Sunday, February 27, 2011

MIRAGE (1965)

This film begins with a stunning shot of the New York City skyline during the late afternoon as all the lights go out in a skyscraper. Inside, the secretaries and businessmen are planning a groping get-together (what they call a Braille party) in one of the dark offices, but a confused-looking Gregory Peck is just trying to get to ground level. In the stairwell, he helps a young woman (Diane Baker) who claims to know him, but when he doesn't recognize her, she bolts away into the sub-basement. Peck follows but loses her. Out on the streets, there is a commotion: just before the lights went out, an executive (Walter Abel) jumped from the 27th floor, though Peck doesn't know who he was. At Peck's apartment, he is approached at gunpoint by Jack Weston who keeps saying that the Major wants to see him. Peck, not knowing who the Major is, beats him up and throws him out, but soon comes to realize that he seems to have amnesia, and not your garden-variety kind: he can't remember what he's been doing for the last two years. The police won't listen to him, and neither will a psychiatrist, who says such amnesia is impossible. When Peck goes back to work, he finds there is no sub-basement, and the office he assumes he's been using doesn't exist. He hires a somewhat shabby but honest private eye (Walter Matthau), then runs into Baker again, who says she was once his lover. When more thugs (including George Kennedy) wind up on his trail, bits of memory flashes start coming back, including the fact that he may have been in Abel's office moments before he jumped from the window. Could Baker hold the key to this mystery? Or perhaps the key is a strange key ring that says, "The Future Is Now."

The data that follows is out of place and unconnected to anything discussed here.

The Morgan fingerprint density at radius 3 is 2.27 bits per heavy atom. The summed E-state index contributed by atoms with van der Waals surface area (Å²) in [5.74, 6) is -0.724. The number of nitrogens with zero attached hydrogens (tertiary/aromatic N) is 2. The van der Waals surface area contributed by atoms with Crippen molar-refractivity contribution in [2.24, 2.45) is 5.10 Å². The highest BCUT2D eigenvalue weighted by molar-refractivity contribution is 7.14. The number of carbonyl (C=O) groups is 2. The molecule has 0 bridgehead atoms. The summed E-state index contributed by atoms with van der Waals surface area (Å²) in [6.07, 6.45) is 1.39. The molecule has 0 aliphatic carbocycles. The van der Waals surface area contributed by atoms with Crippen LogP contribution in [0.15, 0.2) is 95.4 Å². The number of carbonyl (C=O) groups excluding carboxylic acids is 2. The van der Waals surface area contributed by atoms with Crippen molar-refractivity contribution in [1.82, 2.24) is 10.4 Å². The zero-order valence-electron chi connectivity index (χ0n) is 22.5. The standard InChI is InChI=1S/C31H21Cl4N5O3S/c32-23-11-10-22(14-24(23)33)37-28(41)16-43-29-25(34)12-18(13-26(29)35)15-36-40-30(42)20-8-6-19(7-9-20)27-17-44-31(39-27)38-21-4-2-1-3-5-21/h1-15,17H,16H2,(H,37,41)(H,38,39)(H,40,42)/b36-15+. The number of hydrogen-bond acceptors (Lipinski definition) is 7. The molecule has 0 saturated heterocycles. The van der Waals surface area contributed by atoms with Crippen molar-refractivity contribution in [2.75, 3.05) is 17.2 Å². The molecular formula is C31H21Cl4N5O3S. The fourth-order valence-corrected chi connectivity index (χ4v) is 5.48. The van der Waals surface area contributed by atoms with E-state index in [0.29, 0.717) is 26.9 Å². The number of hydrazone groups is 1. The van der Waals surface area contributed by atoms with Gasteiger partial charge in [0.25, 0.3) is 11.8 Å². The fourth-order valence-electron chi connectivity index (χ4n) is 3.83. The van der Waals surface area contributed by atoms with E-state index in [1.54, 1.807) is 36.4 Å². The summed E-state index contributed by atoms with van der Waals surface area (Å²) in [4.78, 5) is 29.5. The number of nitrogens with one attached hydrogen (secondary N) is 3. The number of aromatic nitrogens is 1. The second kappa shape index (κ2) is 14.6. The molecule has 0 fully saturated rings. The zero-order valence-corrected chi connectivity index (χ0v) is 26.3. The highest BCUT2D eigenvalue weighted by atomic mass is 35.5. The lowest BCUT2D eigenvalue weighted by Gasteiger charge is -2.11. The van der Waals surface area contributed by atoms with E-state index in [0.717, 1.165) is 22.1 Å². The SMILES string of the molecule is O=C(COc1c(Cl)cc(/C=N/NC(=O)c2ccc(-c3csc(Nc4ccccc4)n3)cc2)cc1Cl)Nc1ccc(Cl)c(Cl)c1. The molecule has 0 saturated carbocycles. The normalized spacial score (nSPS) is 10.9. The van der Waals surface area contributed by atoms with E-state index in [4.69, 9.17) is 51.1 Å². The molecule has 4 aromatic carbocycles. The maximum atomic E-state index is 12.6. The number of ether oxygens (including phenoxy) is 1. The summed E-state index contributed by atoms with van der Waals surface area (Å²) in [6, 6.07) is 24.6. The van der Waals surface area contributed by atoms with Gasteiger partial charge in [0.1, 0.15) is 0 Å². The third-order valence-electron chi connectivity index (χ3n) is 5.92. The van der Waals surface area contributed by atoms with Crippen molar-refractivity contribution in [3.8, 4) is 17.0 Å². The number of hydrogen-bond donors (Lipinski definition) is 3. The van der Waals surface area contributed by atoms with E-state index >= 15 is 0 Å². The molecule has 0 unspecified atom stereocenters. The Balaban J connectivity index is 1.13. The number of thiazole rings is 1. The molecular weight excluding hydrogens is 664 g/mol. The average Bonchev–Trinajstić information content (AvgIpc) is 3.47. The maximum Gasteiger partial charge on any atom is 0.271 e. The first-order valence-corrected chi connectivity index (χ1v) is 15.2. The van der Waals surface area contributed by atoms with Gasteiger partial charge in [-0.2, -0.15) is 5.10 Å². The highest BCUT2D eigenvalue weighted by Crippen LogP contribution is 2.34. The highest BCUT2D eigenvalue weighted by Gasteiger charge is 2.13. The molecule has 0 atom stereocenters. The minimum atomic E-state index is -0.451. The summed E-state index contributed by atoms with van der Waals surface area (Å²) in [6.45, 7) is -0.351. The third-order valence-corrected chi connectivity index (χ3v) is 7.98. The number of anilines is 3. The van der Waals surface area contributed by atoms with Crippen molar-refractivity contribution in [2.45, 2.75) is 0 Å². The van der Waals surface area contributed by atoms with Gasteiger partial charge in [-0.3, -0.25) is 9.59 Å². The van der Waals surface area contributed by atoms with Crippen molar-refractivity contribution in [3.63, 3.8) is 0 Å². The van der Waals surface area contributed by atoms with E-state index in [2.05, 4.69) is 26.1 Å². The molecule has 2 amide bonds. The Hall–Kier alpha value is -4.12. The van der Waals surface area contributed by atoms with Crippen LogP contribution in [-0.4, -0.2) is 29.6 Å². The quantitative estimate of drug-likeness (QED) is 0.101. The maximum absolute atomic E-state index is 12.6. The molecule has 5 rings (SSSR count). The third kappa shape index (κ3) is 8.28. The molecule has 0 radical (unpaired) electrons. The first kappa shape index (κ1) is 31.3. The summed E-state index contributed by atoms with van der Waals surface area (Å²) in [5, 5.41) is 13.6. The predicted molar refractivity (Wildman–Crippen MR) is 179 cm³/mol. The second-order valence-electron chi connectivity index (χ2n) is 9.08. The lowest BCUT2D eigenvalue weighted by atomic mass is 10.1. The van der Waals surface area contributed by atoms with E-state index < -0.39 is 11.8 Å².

This black & white movie is one of the earliest of the "trust nobody" paranoid thrillers (along with NORTH BY NORTHWEST and THE MANCHURIAN CANDIDATE). The plot is tricky but easy to follow and the actors are mostly first-rate, though Baker seems a little out of her league. Peck is more animated than he was usually called upon to be. Matthau provides some mild comic relief for a while, though his exit from the film is dead serious. Kevin McCarthy is Peck's boss, and Leif Erickson is the mysterious Major. I enjoyed seeing the old pro Walter Abel in a handful of flashback scenes. Hari Rhodes, whom I remember as the sidekick on the TV series Daktari, has a good scene as a NYC cop. All the strands come together nicely, though the climax itself is a little weak. The widescreen film looks great on DVD; highly recommended. [DVD]

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